He wasn’t the only one surprised: When he first suggested he might run, his wife burst out laughing.
Anh Cao came to America in 1975, leaving Vietnam as Communist troops overran Saigon. (Joseph is his baptismal name and the one he uses in the political sphere.) His mother placed him on a military transport, along with a brother and sister who went separate ways. Cao wound up with an uncle in Goshen, Ind. It would be 15 years before he would be reunited with his parents in America; Cao’s father, a South Vietnamese army officer, spent seven of them as a prisoner in a re-education camp.
Like many successful immigrants, Cao triumphed over poverty, isolation and loneliness while adapting to a strange culture and new language.
He graduated from Baylor University in 1990 with a degree in physics, then answered a lifelong calling by joining the Society of Jesus, better known as the Jesuits, the nearly 500-year-old Roman Catholic order that mixes faith with the promotion of social justice. In his sixth year of training, however, Cao suffered “a faith crisis” as he worked among the poor in Mexico: He wondered how a loving God could allow such misery.
His conclusion -- that God works to ease suffering by sending forth people committed to change -- led Cao to abandon his plans for the priesthood and pursue other means of doing good. He went to Washington and became an advocate for Vietnamese refugees, then obtained a law degree from New Orleans’ Loyola University and opened a practice serving the city’s growing Vietnamese community. Along the way, Cao met Hieu “Kate” Hoang, a Louisiana State pharmacy student. They married in 2001 and have two young daughters.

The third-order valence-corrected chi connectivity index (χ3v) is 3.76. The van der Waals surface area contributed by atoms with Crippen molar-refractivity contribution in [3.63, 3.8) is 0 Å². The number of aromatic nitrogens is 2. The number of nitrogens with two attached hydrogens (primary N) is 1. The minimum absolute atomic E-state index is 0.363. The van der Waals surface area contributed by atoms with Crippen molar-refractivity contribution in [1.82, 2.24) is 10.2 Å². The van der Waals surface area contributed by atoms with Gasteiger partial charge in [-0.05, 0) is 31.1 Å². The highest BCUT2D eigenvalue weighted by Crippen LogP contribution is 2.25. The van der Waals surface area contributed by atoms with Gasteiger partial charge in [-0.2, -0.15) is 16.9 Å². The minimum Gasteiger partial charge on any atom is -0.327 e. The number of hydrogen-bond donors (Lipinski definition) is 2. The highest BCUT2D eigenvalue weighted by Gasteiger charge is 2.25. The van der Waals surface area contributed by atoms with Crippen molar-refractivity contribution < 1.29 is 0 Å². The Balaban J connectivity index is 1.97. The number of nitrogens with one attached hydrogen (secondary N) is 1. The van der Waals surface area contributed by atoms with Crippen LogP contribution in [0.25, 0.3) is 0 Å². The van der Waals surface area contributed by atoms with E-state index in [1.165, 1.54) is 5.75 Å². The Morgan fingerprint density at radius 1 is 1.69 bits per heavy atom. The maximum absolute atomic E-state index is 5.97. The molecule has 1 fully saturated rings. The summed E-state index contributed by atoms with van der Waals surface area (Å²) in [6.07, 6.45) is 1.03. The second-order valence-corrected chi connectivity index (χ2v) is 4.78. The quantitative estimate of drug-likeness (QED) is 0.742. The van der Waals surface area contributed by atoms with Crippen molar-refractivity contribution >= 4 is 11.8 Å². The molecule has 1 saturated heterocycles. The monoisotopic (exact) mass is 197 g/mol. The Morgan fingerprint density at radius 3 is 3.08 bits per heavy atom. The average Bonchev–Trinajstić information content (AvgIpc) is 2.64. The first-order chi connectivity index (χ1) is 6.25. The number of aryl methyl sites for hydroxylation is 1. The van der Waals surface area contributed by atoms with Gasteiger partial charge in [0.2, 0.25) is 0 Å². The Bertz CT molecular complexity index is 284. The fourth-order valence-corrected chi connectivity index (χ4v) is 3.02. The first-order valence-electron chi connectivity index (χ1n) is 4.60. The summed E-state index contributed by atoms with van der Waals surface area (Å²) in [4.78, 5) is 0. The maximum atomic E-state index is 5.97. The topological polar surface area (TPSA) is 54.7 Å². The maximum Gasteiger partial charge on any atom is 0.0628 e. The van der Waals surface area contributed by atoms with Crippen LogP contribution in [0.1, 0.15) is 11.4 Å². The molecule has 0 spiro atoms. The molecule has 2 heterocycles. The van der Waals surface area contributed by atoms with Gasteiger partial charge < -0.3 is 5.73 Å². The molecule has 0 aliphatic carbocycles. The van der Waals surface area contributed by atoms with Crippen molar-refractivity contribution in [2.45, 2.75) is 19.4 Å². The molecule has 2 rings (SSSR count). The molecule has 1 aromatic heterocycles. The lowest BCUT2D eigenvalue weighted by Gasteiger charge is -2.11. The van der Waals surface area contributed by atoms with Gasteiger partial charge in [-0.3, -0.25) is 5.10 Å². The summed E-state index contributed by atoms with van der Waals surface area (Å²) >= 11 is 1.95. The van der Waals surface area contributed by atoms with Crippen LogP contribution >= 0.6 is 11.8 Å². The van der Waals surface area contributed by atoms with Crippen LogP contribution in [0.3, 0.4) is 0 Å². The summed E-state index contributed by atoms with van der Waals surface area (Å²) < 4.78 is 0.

Katrina pushed Cao into public life. After his home and business were flooded, he helped lead rebuilding efforts. He also took on City Hall, thwarting plans to foist a landfill on the Vietnamese American community.
Eyeing a bigger platform, Cao ran in 2007 for state representative, campaigning as an independent and finishing fifth in a field of six. Despite the loss, he caught the attention of Bryan Wagner, a former GOP councilman who urged him to run as a Republican against Jefferson. “I told him it was absolutely winnable, under the right circumstances,” Wagner said, though his was a distinctly minority view: The district had been expressly drawn to send a Democrat and African American to Congress.
Overcoming his doubts -- and bringing his wife on board -- Cao waged a largely deferential campaign, focusing on recovery issues and avoiding harsh attacks on Jefferson that might have fired up Republicans but inflamed Democrats and black voters. Not that anyone needed much reminding; when Cao promised to restore “ethics and honesty” to the 2nd Congressional District, there was little doubt who, or what, he was talking about.
Tactically, it was a wise strategy. But it also suited Cao, a man self-effacing to the point of disappearing in all but the most intimate settings. In a state famous for picaresque politics, in a city with a swamp of racial and ethnic tensions, Cao is seemingly without guile, an innocent amid the alligators.
Perhaps, on some level, his message is getting through.
The crowd at the Bridge Lounge included Matt Haines, 27, bearded and earnest, who took note of Cao’s vote on healthcare and appreciates his political independence.
“I feel like his motives are wonderful,” said Haines, a Democrat and Brooklyn transplant, who works for an aid group that rebuilds homes for hurricane victims. “I feel like he’s doing it for absolutely the right reasons.”
He’s not committed to voting for Cao. Democrats have yet to settle on his opponent, and November is a long way off. But Haines won’t rule it out.